Debates about the costs and benefits of regulation, and about particular rules, are a very visible feature of lobbying about proposed financial regulation and of challenges to final rules. Industry opposition to the Dodd-Frank Act has focused on arguments about the costs of regulations envisaged by the Act. For example, in the summer of 2012 the US Chamber of Commerce Center for Capital Markets Competitiveness published a report by Anjan Thakor on the Economic Consequences of the Volcker Rule which argued that the rule would adversely affect bank customers as well as banks. The report argued that reductions in the risk of banking and of costs to taxpayers could be achieved “with greater efficiency by making judicious use of capital and liquidity requirements.” Senator Richard Shelby introduced the Financial Regulatory Responsibility Act of 2011 (FRRA) in Congress with a promise that it would hold “financial regulators accountable for rigorous, consistent economic analysis on every new rule they propose.” Bruce Kraus and Connor Raso are concerned that the SEC’s ability to regulate, and even to carry out its mandates under Dodd-Frank, will be severely compromised by these developments.
In this paper Kraus and Raso argue that, by failing to provide its own interpretation of the National Securities Markets Improvement Act’s requirement that the SEC consider the impact of its rules on “efficiency, competition and capital formation,” the SEC allowed commentators and the courts to define the agency’s obligations with respect to cost-benefit analysis. The authors critique court decisions which have addressed the SEC’s obligations to consider the impact of its rules on “efficiency, competition and capital formation,”(in particular Business Roundtable v SEC), and argue that the SEC should now “affirm its substantial and long-standing expertise in financial economics, and insist on the agency’s right, derived from that expertise, to discern and define the boundary between economic analysis and policy choice.” Kraus and Raso discuss the SEC’s composition as a multi-member, bi-partisan agency which must, as a result, engage in compromise, even log-rolling, although its ability to do so is compromised by the Sunshine Act. The structure of the SEC is thus important in thinking about how the SEC should act, and the authors argue that the requirement that the SEC engage in cost-benefit analysis should not be interpreted to “invalidate the predictable results of such a system.” Kraus and Raso approve of the SEC’s March 2012 issuance of Guidance on Economic Analysis in SEC Rulemakings, but they urge the SEC to think of “involving economists more completely in the policymaking process” as more than “a procedural change.” They argue that “the economic analysis will be more compelling if it influences (rather than merely describes and rationalizes) the substance of the rule.”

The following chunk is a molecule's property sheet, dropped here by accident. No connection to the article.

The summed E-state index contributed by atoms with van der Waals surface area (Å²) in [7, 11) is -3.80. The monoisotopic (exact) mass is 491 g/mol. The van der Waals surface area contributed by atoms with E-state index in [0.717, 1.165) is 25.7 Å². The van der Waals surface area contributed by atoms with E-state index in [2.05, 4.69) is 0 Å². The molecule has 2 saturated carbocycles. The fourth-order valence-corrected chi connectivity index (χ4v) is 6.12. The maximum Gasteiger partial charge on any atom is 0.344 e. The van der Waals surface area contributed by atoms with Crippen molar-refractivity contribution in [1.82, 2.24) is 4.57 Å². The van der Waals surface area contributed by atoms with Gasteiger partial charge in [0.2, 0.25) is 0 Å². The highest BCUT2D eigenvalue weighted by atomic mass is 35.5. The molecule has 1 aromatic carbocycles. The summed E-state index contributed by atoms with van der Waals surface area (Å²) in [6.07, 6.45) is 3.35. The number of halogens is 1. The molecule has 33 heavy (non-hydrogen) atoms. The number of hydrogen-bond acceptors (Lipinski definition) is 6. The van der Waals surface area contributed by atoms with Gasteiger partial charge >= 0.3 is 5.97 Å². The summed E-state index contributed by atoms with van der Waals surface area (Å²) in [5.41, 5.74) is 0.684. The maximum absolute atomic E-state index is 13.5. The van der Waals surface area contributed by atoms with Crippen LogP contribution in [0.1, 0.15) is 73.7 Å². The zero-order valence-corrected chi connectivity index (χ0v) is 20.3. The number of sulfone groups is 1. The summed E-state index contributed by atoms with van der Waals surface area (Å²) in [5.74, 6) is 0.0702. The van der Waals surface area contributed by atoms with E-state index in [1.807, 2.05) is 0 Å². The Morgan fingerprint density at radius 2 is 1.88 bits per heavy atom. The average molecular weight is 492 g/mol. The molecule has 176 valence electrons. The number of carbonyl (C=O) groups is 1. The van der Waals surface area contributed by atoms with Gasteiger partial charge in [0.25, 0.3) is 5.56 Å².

As Kraus and Raso recognize, the SEC’s composition has led to Commissioners making public statements on the adoption of final rules, often invoking arguments about inadequate cost-benefit analysis. For example, In August 2012 when the SEC adopted final rules on disclosures with respect to conflict minerals and on disclosures of payments resource extraction issuers make to governments (both mandated by Dodd-Frank), Commissioner Daniel Gallagher stated:
I am not able to support this rule today, because the analysis is incomplete. The costs this rule will impose are clear enough. Its intended benefits, by contrast, are socio-political and aspirational in nature, worthy but indeterminate — although they are presumed to justify all costs. And certain key discretionary choices made by the Commission’s rule will have the effect of increasing the rule’s burdens….we have no reason to think the SEC will succeed in achieving complex social and foreign policy objectives as to which the policymaking entities that do have relevant expertise have, to date, largely failed.
This statement (invoking as it does the FRRA emphasis on quantified costs and benefits) does suggest a larger issue, that the regulatory process is being used to second-guess and undermine Congressional mandates. Kraus and Raso point out that the proxy access rule invalidated in the Business Roundtable decision “had been expressly and contemporaneously authorized by Congress.” They ask whether the real explanation for the Business Roundtable decision is that the Court of Appeals did not think that the courts’ deference to agency expertise in scientific areas such as toxicology should extend to expertise in financial economics. If this is so, then the SEC’s implementation of the authors’ recommendation that it insist on its expertise in financial economics will be unavailing. At the same time, the more seriously the SEC addresses cost-benefit analysis as a component of rule-making, the more problematic the courts’ rejections of SEC rule-making will become.